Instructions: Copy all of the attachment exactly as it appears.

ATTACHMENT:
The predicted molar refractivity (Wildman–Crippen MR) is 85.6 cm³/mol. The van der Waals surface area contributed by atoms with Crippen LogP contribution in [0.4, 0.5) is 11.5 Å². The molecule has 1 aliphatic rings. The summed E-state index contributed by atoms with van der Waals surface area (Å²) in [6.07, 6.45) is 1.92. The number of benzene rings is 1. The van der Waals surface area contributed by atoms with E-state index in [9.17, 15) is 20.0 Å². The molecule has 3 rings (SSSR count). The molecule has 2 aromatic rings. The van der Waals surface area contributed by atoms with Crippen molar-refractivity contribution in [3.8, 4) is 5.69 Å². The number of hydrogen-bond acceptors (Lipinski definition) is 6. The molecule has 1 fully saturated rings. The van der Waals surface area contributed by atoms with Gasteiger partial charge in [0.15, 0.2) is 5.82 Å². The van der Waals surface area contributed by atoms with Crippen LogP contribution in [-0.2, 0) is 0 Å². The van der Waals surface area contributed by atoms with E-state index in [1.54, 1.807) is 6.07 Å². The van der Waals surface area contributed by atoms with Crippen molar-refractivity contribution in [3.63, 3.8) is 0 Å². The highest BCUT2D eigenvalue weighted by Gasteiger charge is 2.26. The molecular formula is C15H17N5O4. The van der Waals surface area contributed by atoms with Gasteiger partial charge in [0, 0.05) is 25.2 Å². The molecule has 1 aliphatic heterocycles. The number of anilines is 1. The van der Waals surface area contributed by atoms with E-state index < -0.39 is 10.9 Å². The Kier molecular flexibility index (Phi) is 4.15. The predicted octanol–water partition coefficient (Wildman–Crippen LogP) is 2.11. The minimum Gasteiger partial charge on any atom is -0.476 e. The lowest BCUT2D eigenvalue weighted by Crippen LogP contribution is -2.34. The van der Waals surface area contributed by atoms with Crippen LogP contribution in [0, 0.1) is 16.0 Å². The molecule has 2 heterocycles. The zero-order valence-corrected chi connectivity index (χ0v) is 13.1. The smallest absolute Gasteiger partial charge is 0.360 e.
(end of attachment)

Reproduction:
The predicted molar refractivity (Wildman–Crippen MR) is 85.6 cm³/mol. The van der Waals surface area contributed by atoms with Crippen LogP contribution in [0.4, 0.5) is 11.5 Å². The molecule has 1 aliphatic rings. The summed E-state index contributed by atoms with van der Waals surface area (Å²) in [6.07, 6.45) is 1.92. The number of benzene rings is 1. The van der Waals surface area contributed by atoms with E-state index in [9.17, 15) is 20.0 Å². The molecule has 3 rings (SSSR count). The molecule has 2 aromatic rings. The van der Waals surface area contributed by atoms with Crippen molar-refractivity contribution in [3.8, 4) is 5.69 Å². The number of hydrogen-bond acceptors (Lipinski definition) is 6. The molecule has 1 fully saturated rings. The van der Waals surface area contributed by atoms with Gasteiger partial charge in [0.15, 0.2) is 5.82 Å². The van der Waals surface area contributed by atoms with Crippen LogP contribution in [-0.2, 0) is 0 Å². The van der Waals surface area contributed by atoms with E-state index in [1.54, 1.807) is 6.07 Å². The van der Waals surface area contributed by atoms with Crippen molar-refractivity contribution in [3.63, 3.8) is 0 Å². The highest BCUT2D eigenvalue weighted by Gasteiger charge is 2.26. The molecular formula is C15H17N5O4. The van der Waals surface area contributed by atoms with Gasteiger partial charge in [0, 0.05) is 25.2 Å². The molecule has 1 aliphatic heterocycles. The number of anilines is 1. The van der Waals surface area contributed by atoms with E-state index < -0.39 is 10.9 Å². The Kier molecular flexibility index (Phi) is 4.15. The predicted octanol–water partition coefficient (Wildman–Crippen LogP) is 2.11. The minimum Gasteiger partial charge on any atom is -0.476 e. The lowest BCUT2D eigenvalue weighted by Crippen LogP contribution is -2.34. The van der Waals surface area contributed by atoms with Crippen LogP contribution in [0, 0.1) is 16.0 Å². The molecule has 2 heterocycles. The zero-order valence-corrected chi connectivity index (χ0v) is 13.1. The smallest absolute Gasteiger partial charge is 0.360 e.